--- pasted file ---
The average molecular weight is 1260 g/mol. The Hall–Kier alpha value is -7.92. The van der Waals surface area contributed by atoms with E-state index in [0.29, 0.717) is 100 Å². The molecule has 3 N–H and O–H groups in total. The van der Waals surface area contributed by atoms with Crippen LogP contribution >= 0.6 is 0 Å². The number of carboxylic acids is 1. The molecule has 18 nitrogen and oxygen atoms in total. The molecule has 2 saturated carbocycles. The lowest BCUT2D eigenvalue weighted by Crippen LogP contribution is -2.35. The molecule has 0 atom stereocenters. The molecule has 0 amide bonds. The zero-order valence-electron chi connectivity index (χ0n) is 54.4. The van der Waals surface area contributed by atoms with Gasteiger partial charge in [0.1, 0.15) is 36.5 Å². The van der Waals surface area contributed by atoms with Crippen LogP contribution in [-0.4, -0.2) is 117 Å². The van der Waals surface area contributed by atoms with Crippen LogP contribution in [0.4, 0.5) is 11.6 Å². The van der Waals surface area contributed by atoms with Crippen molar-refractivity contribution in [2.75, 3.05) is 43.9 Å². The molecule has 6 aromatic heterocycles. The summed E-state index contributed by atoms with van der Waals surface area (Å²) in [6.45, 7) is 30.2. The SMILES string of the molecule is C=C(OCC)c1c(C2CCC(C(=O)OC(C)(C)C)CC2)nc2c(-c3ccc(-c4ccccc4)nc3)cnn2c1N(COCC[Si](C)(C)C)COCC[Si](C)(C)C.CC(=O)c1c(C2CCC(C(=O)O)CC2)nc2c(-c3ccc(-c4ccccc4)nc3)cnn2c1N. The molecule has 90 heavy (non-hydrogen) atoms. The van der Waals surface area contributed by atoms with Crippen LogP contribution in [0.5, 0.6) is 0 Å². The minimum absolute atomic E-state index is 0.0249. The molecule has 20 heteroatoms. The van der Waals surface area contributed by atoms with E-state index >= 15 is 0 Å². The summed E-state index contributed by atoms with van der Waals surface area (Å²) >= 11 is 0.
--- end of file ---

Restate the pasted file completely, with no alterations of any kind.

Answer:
The average molecular weight is 1260 g/mol. The Hall–Kier alpha value is -7.92. The van der Waals surface area contributed by atoms with E-state index in [0.29, 0.717) is 100 Å². The molecule has 3 N–H and O–H groups in total. The van der Waals surface area contributed by atoms with Crippen LogP contribution >= 0.6 is 0 Å². The number of carboxylic acids is 1. The molecule has 18 nitrogen and oxygen atoms in total. The molecule has 2 saturated carbocycles. The lowest BCUT2D eigenvalue weighted by Crippen LogP contribution is -2.35. The molecule has 0 atom stereocenters. The molecule has 0 amide bonds. The zero-order valence-electron chi connectivity index (χ0n) is 54.4. The van der Waals surface area contributed by atoms with Gasteiger partial charge in [0.1, 0.15) is 36.5 Å². The van der Waals surface area contributed by atoms with Crippen LogP contribution in [-0.4, -0.2) is 117 Å². The van der Waals surface area contributed by atoms with Crippen LogP contribution in [0.4, 0.5) is 11.6 Å². The van der Waals surface area contributed by atoms with Crippen molar-refractivity contribution in [2.75, 3.05) is 43.9 Å². The molecule has 6 aromatic heterocycles. The summed E-state index contributed by atoms with van der Waals surface area (Å²) in [6.45, 7) is 30.2. The SMILES string of the molecule is C=C(OCC)c1c(C2CCC(C(=O)OC(C)(C)C)CC2)nc2c(-c3ccc(-c4ccccc4)nc3)cnn2c1N(COCC[Si](C)(C)C)COCC[Si](C)(C)C.CC(=O)c1c(C2CCC(C(=O)O)CC2)nc2c(-c3ccc(-c4ccccc4)nc3)cnn2c1N. The molecule has 90 heavy (non-hydrogen) atoms. The van der Waals surface area contributed by atoms with Crippen LogP contribution in [0.5, 0.6) is 0 Å². The minimum absolute atomic E-state index is 0.0249. The molecule has 20 heteroatoms. The van der Waals surface area contributed by atoms with E-state index >= 15 is 0 Å². The summed E-state index contributed by atoms with van der Waals surface area (Å²) >= 11 is 0.